Chin Activists Sentenced to Fines for Protest Against Alleged Rape Attempt
By San Yamin Aung 25 July 2014
RANGOON — A Chin State Court has sentenced eight Chin rights activists to a US$30 fine each for holding a protest over an alleged rape attempt by a Burma Army soldier.
The court said on Wednesday that the activists—six men and two women—were guilty of violating the Peaceful Assembly Law’s Article 18, as they held an unauthorized protest.
Women’s rights campaign groups had asked the court to drop charges as the women are human rights activists who had sought official permission for the protest, but were turned down by local authorities.
“They are sentenced on Wednesday to a fine or one month imprisonment by the court in Chin State’s Matupi Township. Activists have chosen to pay the fine to avoid the prison sentences,” said Mai T. Sui Leng, director of Women’s Hand Myanmar Foundation, which assisted activists throughout the trial.
Ngai Sak, the activists’ lawyer, said, “Although the eight activists are sentenced for demonstrating without obtaining permission first in accordance with the law, they staged protests against sexual violence and to call for justice, which is the duty of officials.”
He added that she requested the court to consider punishing the activists with fines rather than prison sentences.
On June 10, a soldier from the Burma Army’s Light Infantry Battalion 269 allegedly attacked and attempted to rape a 55-year-old woman near Razua, Matupi Township, Chin State. According to a local women’s group, the victim was badly injured and admitted to hospital in Razua.
About 600 Chin women in total staged protests in both Razua and Matupi on June 23 and 24, demanding that the soldier, who has been arrested, be properly punished.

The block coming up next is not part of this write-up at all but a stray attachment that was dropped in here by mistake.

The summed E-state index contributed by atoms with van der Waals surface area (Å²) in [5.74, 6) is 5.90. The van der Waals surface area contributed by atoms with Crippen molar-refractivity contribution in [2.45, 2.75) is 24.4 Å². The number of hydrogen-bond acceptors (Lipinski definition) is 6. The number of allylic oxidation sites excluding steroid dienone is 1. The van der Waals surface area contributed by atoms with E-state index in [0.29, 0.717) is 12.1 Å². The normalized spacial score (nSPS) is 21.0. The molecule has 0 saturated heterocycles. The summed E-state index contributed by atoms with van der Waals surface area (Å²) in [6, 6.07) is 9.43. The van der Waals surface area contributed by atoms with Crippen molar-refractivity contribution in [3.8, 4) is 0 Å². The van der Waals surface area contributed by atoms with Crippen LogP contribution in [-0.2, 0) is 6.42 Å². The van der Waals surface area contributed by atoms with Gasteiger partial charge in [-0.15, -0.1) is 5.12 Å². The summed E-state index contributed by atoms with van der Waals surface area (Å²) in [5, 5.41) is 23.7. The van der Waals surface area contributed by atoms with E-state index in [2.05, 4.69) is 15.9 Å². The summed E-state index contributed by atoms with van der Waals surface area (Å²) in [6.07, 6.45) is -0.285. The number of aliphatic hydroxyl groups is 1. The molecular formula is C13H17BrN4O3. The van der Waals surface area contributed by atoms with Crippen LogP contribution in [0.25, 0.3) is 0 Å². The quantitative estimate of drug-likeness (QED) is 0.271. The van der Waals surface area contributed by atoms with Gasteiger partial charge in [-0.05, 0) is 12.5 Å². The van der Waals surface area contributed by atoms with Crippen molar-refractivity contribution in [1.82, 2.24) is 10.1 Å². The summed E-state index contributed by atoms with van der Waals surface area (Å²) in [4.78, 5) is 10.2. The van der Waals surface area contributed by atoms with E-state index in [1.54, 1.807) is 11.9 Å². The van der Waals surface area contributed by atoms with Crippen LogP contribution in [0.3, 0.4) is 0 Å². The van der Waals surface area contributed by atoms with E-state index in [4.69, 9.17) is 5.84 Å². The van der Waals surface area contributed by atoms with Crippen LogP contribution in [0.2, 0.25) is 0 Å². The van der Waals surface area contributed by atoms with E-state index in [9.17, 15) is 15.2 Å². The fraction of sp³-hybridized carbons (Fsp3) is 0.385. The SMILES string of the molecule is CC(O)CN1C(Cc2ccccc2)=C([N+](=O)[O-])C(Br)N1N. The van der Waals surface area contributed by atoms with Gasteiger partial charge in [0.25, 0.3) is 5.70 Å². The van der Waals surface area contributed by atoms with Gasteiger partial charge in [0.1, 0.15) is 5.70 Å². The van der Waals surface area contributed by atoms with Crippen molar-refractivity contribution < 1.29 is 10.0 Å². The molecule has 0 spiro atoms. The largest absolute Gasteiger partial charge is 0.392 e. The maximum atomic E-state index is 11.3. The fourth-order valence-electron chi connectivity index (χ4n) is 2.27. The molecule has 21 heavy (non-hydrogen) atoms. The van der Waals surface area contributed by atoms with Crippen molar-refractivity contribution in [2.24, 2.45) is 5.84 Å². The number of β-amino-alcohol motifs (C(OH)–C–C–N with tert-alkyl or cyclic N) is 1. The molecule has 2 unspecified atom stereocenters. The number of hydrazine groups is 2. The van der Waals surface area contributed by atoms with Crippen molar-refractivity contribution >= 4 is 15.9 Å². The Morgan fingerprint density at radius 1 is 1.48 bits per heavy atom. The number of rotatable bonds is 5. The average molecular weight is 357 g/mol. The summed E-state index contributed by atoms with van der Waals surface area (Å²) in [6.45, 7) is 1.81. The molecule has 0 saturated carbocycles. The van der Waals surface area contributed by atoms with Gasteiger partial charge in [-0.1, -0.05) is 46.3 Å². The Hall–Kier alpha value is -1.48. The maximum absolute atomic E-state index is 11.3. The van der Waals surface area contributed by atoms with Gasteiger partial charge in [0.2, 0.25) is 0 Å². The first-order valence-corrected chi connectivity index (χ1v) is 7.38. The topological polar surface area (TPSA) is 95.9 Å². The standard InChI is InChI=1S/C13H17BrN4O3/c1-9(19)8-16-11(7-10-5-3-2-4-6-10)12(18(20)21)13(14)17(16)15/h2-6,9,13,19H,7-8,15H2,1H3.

Eight activists from Razua Women’s group, Matupi Women’s Association and the Matupi Youth Association were charged separately on July 4 and July 16 for staging protests without permission in Razua and Matupi.
Although accusations of rape and sexual assault by soldiers are frequently made in Burma’s ethnic regions, activists say few cases are properly investigated, and soldiers are often given light punishments under the military’s internal disciplinary system.
Burma’s government signed the Declaration of Commitment to End Sexual Violence in Conflict in London last month, but rights groups are openly questioning its commitment to implementing the declaration and have pointed to the case against the Chin activists as evidence of its intransigence.
Mai T. Sui Leng said that although the rape suspect was arrested it remains unclear what charges have been brought against him and how he will be punished as the military has taken over the case from the police.
“We would like to have justice since this is not the first time there has been a rape case by a soldier [in Chin State] and in the former cases there was no justice,” she said, adding that authorities “instead of delivering justice, punish those who ask for justice.
“It shouldn’t be like this; we feel unsafe and it is really unfair,” she added.
May Sabe Phyu, senior coordinator from Gender Equality Network, said that in Burma it is often human rights defenders who get punished, while those in power who commit rights abuses walk free. “The criminal in the recent case of attempted rape must be sentenced,” she said.